As a result of this shitty situation and on top of the credit card debt, my dad also stopped paying the mortgage, which was why we were getting kicked out. So when the sheriff knocks on our door that fateful day, my mom and I were in for a rude awakening. We knew we’d have to leave the house eventually. I mean, it was just the two of us now and we didn’t need a house that big. We just didn’t think it would be THIS soon.

But like I said, sometimes, you just don’t have a choice. The sheriff literally tells us we have 14 days to get out. There was no pretending this wasn’t happening. And there certainly weren’t any loopholes to scheme our way through. As a result, we had to sell most of our shit in order to fit everything into our new place —wherever that may be.

At the time, we had no idea where we’d go.

For a few days, my mom literally thought we were going to be homeless. I mean, we were still living in our beautiful five-bedroom, four-bathroom home, which now meant nothing. It was rough. Luckily, with some help from my mom’s family and a really nice realtor, we find something. That something being this awful two-bedroom apartment on the other side of town (now you’re really caught up). Needlesstosay, we were downsizing and clearly, I wasn’t ready.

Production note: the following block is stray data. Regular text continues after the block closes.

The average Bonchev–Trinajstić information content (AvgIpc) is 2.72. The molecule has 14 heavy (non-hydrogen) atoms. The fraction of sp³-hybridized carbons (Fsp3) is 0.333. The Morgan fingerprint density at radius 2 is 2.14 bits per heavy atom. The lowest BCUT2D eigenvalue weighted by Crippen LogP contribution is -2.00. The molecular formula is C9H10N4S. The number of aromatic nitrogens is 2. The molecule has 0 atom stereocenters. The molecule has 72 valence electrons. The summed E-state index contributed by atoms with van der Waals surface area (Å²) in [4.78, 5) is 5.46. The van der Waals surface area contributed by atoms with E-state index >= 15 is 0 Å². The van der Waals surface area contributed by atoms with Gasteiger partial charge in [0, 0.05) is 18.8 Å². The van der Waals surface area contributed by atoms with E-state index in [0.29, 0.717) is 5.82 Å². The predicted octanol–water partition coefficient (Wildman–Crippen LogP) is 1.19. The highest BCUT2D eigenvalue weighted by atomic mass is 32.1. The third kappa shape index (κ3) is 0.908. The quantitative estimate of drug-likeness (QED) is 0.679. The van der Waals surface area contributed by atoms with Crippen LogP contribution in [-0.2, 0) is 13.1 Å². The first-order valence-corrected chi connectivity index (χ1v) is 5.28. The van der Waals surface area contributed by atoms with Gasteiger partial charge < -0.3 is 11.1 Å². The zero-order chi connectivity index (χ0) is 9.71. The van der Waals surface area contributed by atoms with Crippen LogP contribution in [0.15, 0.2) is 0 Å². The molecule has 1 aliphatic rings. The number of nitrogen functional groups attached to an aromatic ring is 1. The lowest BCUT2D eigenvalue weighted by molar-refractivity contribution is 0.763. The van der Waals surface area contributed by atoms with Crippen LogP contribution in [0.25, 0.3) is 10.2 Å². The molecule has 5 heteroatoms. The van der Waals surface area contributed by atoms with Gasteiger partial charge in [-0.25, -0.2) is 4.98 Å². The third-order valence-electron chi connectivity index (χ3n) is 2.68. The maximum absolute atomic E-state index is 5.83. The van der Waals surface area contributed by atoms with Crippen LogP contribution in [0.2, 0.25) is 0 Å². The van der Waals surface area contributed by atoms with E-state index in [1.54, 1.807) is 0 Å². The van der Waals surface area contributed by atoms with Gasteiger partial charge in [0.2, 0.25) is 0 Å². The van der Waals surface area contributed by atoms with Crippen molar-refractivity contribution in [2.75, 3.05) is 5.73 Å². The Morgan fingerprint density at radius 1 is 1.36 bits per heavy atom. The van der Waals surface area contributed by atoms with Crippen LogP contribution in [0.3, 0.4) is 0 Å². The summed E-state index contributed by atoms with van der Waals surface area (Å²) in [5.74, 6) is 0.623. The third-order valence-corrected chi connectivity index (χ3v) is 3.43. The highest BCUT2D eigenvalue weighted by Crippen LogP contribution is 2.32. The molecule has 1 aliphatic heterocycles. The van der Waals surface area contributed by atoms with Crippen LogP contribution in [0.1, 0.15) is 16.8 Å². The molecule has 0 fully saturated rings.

I had to be or at least, I had to try. I recall packing up my room and crying. I remember sitting on the floor with all my clothes in boxes thinking this was it? All of that for this? After all the years, all of the shopping sprees, the family vacations, the dinners, the memories —just to pack up and leave it all behind as if it never happened? I didn’t understand and it certainly didn’t seem fair. But I had work to do. So I do just that.

A few hours and a million boxes later, I couldn’t believe we were actually done.

I remember us eating dinner on the computer room floor. Everything including the kitchen table was either in one of those boxes or sold days earlier. We sold most of the expensive shit to help cover moving costs —something we never had to think about before. We never had to worry about money. We never had to look at a price tag before we bought something.

If we wanted it, we got it. I’m pretty sure, it was at that exact moment (when my mom shares this info with me), I knew just how bad things really were. I already kind of figured life would be different but I guess I didn’t really grasp the gravity of it all. Now I did and it made me even madder. I was mad at my dad, at the sheriff, at the bank —even myself. I hated everyone and everything for a very long time.

Nevertheless, it was time for bed, which too pissed me off.

I mean, at this very moment, my bed was gone. I had an air mattress in a room with periwinkle walls and crown molding that separated the purple tones from the pale yellow contrast that sat across the ceiling. It used to be my safe place but now, it wasn’t even mine. Everything about the entire house screamed Macey. Like my childhood for instance, which was imperfectly sketched into each piece of white marble that appeared in almost every room.